“uO Research is the University of Ottawa’s open access institutional repository. It offers a global showcase for the digital research and teaching-related material produced by the uOttawa community by making it freely and permanently available on the web.

As of August 24th, 2021, all users will have the option to select a Creative Commons (CC) licence for their work during the submission process to uO Research. A CC licence is a simple and standardized way to grant copyright permissions for creative and academic works; ensure proper attribution; and allow others to copy, distribute, and make use of those works. …”

Medical Institutional Repositories in Libraries (MIRL) | Himmelfarb Health Sciences Library, The George Washington University

“The Medical Institutional Repositories in Libraries (MIRL) Symposium focuses on Institutional Repository (IR) management, curation, and promotion in a health sciences environment. MIRL is a platform-neutral conference. Our goal is to gather together IR practitioners and those with an interest in IRs at hospitals, academic medical centers, and other health settings for discussions and sharing of case studies and best practices for digital archiving of institutional content….”

Call for Proposals | Medical Institutional Repositories in Libraries (MIRL) | Himmelfarb Health Sciences Library, The George Washington University

“The Medical Institutional Repositories in Libraries (MIRL) planning committee is now accepting proposals for the inaugural Medical Institutional Repositories in Libraries (MIRL) Symposium, a free event which will take place virtually on Wednesday, November 17, 2021 (time to be determined). MIRL is a platform-neutral conference and our goal is to gather together IR practitioners and those with an interest in IRs at hospitals, academic medical centers, and other health settings for discussions and sharing of case studies and best practices for digital archiving of institutional content….”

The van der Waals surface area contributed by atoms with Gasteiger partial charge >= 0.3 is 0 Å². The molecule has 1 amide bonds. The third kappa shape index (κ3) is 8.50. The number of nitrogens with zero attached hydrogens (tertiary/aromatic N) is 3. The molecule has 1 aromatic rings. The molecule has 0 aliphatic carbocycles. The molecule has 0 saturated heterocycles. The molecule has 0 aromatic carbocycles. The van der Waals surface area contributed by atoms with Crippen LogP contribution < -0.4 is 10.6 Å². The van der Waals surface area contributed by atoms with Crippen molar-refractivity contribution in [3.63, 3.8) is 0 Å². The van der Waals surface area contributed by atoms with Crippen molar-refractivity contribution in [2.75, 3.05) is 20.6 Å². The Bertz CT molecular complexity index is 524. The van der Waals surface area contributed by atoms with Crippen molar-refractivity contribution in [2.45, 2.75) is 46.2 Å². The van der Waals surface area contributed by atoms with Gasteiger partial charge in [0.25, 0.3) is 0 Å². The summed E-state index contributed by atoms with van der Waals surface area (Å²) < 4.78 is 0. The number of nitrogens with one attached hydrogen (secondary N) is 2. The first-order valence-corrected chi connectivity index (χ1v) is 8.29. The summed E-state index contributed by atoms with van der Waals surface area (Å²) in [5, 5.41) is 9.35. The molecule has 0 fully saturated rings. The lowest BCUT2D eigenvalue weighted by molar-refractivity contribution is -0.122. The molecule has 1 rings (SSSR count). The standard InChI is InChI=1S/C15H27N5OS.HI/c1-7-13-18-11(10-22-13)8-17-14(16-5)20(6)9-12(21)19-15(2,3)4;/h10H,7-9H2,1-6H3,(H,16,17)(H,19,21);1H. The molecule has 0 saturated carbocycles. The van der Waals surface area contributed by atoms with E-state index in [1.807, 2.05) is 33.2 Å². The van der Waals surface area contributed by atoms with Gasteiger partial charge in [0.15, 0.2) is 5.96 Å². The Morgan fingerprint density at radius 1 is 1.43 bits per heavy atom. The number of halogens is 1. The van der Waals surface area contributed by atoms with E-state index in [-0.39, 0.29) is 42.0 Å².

Being transparent & privacy aware: ditching third-party trackers in Strathprints | Open Access @ Strathclyde

 

George Macgregor
Scholarly Publications & Research Data, University of Strathclyde

Over the years, and like a lot of websites, Strathprints has historically made use of third-party integrations. Some of these integrations have provided us, and Strathprints users, with useful functionality over the years. But because these integrations involve the implementation of tracking code within Strathprints, they have also entailed third-party cookies being attached to our users. This is most notable in our use of Google Analytics and AddThis, the former providing analytics on web traffic and the latter providing convenient social sharing buttons and web analytics. In fact, the Google Analytics Tracking Code (GATC) also entails the DoubleClick cookie used to enable remarketing for products like Google Ads, while AddThis engages in browser fingerprinting.

Given the tracking that is increasing occurring within the scholarly publishing industry generally, and the sometimes-nefarious purposes to which the collected data are being put, we feel it is inappropriate for an open repository like Strathprints to continue to use additional and unnecessary forms of tracking. We have therefore recently removed Google Analytics from Strathprints altogether and have implemented alternative social sharing options to replace AddThis. An additional benefit of removing these tools is that Strathprints is serving less Javascript, which helps to promote quicker page loading – so the benefits go beyond superior privacy to include a better user experience!

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Are repositories the key to institutional resilience? | Research Information

“I think it’s fair to say that the purpose of a repository has fundamentally evolved to become a far more encompassing and essential tool for institutions across the world since Covid-19 was declared a global pandemic.

The repository (sometimes referred to as an institutional repository) has expanded in its use and purpose with many more stakeholders realising the additional value it can reward them with, notably by using it for open access to share knowledge and materials and increase collaboration….

The repository has evolved from being predominantly used as a storage solution for research data, to become a hub for learning and collaboration. According to Universities UK Open Access (OA) Coordination Group, institutional repositories are ‘now meeting a broad national need in support of OA and in so doing form an essential component of national research infrastructure.’…”

2021 Medical Institutional Repositories in Libraries (MIRL) Symposium – Proposal Submission Form

“The Medical Institutional Repositories in Libraries (MIRL) planning committee is now accepting proposals for the inaugural Medical Institutional Repositories in Libraries (MIRL) Symposium, which will take place virtually on Wednesday, November 17, 2021 (time to be determined).

The deadline for submitting proposals is September 3, 2021….”